Establishing correct left-right asymmetry during embryonic development is crucial for proper asymmetric positioning of the organs. Congenital heart defects, such as dextrocardia, transposition of the arteries, and inflow or outflow tract malformations, comprise some of the most common birth defects and may be attributed to incorrect establishment of body laterality. Here, we identify new patients with dextrocardia who have mutations in CFAP53, a coiled-coil domain containing protein. To elucidate the mechanism by which CFAP53 regulates embryonic asymmetry, we used genome editing to generate cfap53 zebrafish mutants. Zebrafish cfap53 mutants have specific defects in organ laterality and randomization of asymmetric gene expression. We show that cfap53 is required for cilia rotation specifically in Kupffer's vesicle, the zebrafish laterality organ, providing a mechanism by which patients with CFAP53 mutations develop dextrocardia and heterotaxy, and confirming previous evidence that left-right asymmetry in humans is regulated through cilia-driven fluid flow in a laterality organ.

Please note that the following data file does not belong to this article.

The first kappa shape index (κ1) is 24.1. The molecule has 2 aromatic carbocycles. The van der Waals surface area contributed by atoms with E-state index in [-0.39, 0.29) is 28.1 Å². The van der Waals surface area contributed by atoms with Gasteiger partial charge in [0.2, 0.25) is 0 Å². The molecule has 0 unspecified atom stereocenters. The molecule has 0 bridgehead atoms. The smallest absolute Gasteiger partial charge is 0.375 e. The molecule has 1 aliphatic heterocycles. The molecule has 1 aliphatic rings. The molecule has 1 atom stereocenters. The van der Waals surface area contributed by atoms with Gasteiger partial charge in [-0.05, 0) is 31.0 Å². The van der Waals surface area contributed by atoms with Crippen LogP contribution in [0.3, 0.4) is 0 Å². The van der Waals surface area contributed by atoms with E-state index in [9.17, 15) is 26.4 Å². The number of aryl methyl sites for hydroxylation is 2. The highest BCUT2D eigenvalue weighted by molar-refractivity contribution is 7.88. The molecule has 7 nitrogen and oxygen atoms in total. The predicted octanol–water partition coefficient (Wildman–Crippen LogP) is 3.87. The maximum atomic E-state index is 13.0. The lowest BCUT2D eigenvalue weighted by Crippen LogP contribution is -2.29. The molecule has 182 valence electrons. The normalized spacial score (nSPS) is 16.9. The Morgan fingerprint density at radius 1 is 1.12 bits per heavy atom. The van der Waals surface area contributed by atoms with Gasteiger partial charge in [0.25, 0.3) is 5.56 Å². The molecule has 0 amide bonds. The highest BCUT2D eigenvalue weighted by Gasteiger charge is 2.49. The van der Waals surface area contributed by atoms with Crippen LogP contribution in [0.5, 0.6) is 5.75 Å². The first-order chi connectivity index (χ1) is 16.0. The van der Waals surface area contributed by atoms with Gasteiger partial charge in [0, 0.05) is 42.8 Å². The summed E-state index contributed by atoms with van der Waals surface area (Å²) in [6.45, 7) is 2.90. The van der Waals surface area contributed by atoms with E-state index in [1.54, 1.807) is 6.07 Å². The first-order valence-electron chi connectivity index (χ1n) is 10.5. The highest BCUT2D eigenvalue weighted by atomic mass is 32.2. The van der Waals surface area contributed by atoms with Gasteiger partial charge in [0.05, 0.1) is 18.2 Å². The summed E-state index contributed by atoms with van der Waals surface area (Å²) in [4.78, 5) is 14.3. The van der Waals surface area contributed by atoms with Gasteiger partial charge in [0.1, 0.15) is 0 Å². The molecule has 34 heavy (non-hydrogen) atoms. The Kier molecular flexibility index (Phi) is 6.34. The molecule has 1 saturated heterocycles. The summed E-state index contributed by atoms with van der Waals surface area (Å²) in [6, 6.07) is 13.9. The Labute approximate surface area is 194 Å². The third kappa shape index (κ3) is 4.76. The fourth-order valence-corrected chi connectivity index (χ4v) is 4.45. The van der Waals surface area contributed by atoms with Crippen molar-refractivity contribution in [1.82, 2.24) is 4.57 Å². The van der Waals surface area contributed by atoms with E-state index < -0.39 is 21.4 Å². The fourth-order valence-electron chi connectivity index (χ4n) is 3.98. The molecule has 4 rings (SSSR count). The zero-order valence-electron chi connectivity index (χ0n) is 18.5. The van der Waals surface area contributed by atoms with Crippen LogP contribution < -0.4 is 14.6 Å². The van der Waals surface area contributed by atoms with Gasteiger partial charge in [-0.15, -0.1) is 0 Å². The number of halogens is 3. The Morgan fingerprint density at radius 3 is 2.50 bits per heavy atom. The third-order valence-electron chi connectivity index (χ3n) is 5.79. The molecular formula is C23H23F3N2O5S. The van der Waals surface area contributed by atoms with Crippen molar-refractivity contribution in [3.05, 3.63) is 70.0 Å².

Keywords: CCDC11; CFAP53; cilia; congenital heart defect; heterotaxy; laterality; zebrafish.
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